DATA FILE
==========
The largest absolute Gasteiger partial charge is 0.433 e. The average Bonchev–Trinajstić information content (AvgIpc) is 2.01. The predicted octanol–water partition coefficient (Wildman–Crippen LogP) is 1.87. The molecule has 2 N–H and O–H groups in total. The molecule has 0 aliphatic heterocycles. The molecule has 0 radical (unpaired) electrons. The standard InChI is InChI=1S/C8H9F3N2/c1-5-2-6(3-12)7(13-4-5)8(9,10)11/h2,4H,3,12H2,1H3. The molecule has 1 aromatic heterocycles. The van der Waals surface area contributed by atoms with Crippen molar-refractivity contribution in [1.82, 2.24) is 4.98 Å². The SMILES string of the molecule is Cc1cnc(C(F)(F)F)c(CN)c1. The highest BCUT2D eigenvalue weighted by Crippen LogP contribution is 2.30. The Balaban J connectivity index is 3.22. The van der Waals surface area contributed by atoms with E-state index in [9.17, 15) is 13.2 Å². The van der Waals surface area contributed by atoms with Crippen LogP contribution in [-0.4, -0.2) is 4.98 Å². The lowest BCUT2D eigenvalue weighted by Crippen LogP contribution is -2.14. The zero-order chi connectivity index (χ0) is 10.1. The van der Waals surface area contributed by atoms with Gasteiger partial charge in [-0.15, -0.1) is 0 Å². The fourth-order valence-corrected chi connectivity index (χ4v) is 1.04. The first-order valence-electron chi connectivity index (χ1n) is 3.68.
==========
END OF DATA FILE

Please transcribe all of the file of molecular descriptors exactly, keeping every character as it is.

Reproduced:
The largest absolute Gasteiger partial charge is 0.433 e. The average Bonchev–Trinajstić information content (AvgIpc) is 2.01. The predicted octanol–water partition coefficient (Wildman–Crippen LogP) is 1.87. The molecule has 2 N–H and O–H groups in total. The molecule has 0 aliphatic heterocycles. The molecule has 0 radical (unpaired) electrons. The standard InChI is InChI=1S/C8H9F3N2/c1-5-2-6(3-12)7(13-4-5)8(9,10)11/h2,4H,3,12H2,1H3. The molecule has 1 aromatic heterocycles. The van der Waals surface area contributed by atoms with Crippen molar-refractivity contribution in [1.82, 2.24) is 4.98 Å². The SMILES string of the molecule is Cc1cnc(C(F)(F)F)c(CN)c1. The highest BCUT2D eigenvalue weighted by Crippen LogP contribution is 2.30. The Balaban J connectivity index is 3.22. The van der Waals surface area contributed by atoms with E-state index in [9.17, 15) is 13.2 Å². The van der Waals surface area contributed by atoms with Crippen LogP contribution in [-0.4, -0.2) is 4.98 Å². The lowest BCUT2D eigenvalue weighted by Crippen LogP contribution is -2.14. The zero-order chi connectivity index (χ0) is 10.1. The van der Waals surface area contributed by atoms with Gasteiger partial charge in [-0.15, -0.1) is 0 Å². The fourth-order valence-corrected chi connectivity index (χ4v) is 1.04. The first-order valence-electron chi connectivity index (χ1n) is 3.68.